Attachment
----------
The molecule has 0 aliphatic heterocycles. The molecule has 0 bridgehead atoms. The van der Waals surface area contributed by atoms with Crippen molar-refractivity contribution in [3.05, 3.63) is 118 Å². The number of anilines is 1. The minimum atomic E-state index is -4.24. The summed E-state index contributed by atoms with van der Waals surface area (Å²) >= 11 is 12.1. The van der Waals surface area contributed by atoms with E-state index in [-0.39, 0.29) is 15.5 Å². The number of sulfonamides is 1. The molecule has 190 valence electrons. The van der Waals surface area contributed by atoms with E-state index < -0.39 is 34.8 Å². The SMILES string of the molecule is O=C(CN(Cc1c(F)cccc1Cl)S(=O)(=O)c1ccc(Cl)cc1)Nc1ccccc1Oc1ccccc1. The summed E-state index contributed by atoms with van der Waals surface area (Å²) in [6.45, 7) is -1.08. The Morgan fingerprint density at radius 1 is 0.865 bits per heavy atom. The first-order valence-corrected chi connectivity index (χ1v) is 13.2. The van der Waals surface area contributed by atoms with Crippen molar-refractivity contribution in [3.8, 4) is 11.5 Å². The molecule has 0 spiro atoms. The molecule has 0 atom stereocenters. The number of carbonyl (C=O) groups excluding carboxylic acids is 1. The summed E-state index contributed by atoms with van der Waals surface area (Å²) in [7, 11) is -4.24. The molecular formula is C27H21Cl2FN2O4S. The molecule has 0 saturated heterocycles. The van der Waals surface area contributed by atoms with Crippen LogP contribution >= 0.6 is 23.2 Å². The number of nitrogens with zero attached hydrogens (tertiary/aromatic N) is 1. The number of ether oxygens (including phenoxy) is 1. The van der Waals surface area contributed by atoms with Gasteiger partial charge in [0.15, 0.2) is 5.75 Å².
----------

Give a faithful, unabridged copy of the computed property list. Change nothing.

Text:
The molecule has 0 aliphatic heterocycles. The molecule has 0 bridgehead atoms. The van der Waals surface area contributed by atoms with Crippen molar-refractivity contribution in [3.05, 3.63) is 118 Å². The number of anilines is 1. The minimum atomic E-state index is -4.24. The summed E-state index contributed by atoms with van der Waals surface area (Å²) >= 11 is 12.1. The van der Waals surface area contributed by atoms with E-state index in [-0.39, 0.29) is 15.5 Å². The number of sulfonamides is 1. The molecule has 190 valence electrons. The van der Waals surface area contributed by atoms with E-state index < -0.39 is 34.8 Å². The SMILES string of the molecule is O=C(CN(Cc1c(F)cccc1Cl)S(=O)(=O)c1ccc(Cl)cc1)Nc1ccccc1Oc1ccccc1. The summed E-state index contributed by atoms with van der Waals surface area (Å²) in [6.45, 7) is -1.08. The Morgan fingerprint density at radius 1 is 0.865 bits per heavy atom. The first-order valence-corrected chi connectivity index (χ1v) is 13.2. The van der Waals surface area contributed by atoms with Crippen molar-refractivity contribution in [3.8, 4) is 11.5 Å². The molecule has 0 spiro atoms. The molecule has 0 atom stereocenters. The number of carbonyl (C=O) groups excluding carboxylic acids is 1. The summed E-state index contributed by atoms with van der Waals surface area (Å²) in [7, 11) is -4.24. The molecular formula is C27H21Cl2FN2O4S. The molecule has 0 saturated heterocycles. The van der Waals surface area contributed by atoms with Crippen LogP contribution >= 0.6 is 23.2 Å². The number of nitrogens with zero attached hydrogens (tertiary/aromatic N) is 1. The number of ether oxygens (including phenoxy) is 1. The van der Waals surface area contributed by atoms with Gasteiger partial charge in [0.15, 0.2) is 5.75 Å².